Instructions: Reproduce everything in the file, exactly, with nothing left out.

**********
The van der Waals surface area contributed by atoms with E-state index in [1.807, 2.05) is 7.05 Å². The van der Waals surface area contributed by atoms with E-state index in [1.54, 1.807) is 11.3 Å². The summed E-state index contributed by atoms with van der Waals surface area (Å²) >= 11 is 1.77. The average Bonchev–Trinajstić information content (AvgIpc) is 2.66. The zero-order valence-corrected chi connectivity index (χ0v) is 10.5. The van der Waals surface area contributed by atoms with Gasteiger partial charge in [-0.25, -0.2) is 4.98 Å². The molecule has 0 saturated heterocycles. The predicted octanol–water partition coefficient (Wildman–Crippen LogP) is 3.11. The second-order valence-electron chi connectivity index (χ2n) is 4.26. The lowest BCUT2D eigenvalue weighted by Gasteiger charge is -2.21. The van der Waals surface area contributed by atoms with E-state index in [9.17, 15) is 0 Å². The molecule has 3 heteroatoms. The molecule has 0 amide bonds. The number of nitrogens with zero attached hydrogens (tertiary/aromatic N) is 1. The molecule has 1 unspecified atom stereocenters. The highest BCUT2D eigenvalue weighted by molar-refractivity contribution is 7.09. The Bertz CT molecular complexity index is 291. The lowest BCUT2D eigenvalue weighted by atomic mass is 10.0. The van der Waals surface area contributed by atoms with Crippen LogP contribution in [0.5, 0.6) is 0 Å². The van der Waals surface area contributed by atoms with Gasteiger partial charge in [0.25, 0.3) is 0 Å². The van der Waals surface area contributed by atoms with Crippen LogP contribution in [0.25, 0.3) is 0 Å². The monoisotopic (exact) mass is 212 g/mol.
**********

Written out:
The van der Waals surface area contributed by atoms with E-state index in [1.807, 2.05) is 7.05 Å². The van der Waals surface area contributed by atoms with E-state index in [1.54, 1.807) is 11.3 Å². The summed E-state index contributed by atoms with van der Waals surface area (Å²) >= 11 is 1.77. The average Bonchev–Trinajstić information content (AvgIpc) is 2.66. The zero-order valence-corrected chi connectivity index (χ0v) is 10.5. The van der Waals surface area contributed by atoms with Gasteiger partial charge in [-0.25, -0.2) is 4.98 Å². The molecule has 0 saturated heterocycles. The predicted octanol–water partition coefficient (Wildman–Crippen LogP) is 3.11. The second-order valence-electron chi connectivity index (χ2n) is 4.26. The lowest BCUT2D eigenvalue weighted by Gasteiger charge is -2.21. The van der Waals surface area contributed by atoms with E-state index in [9.17, 15) is 0 Å². The molecule has 3 heteroatoms. The molecule has 0 amide bonds. The number of nitrogens with zero attached hydrogens (tertiary/aromatic N) is 1. The molecule has 1 unspecified atom stereocenters. The highest BCUT2D eigenvalue weighted by molar-refractivity contribution is 7.09. The Bertz CT molecular complexity index is 291. The lowest BCUT2D eigenvalue weighted by atomic mass is 10.0. The van der Waals surface area contributed by atoms with Crippen LogP contribution in [0.5, 0.6) is 0 Å². The van der Waals surface area contributed by atoms with Gasteiger partial charge in [0.25, 0.3) is 0 Å². The van der Waals surface area contributed by atoms with Crippen LogP contribution in [0.25, 0.3) is 0 Å². The monoisotopic (exact) mass is 212 g/mol.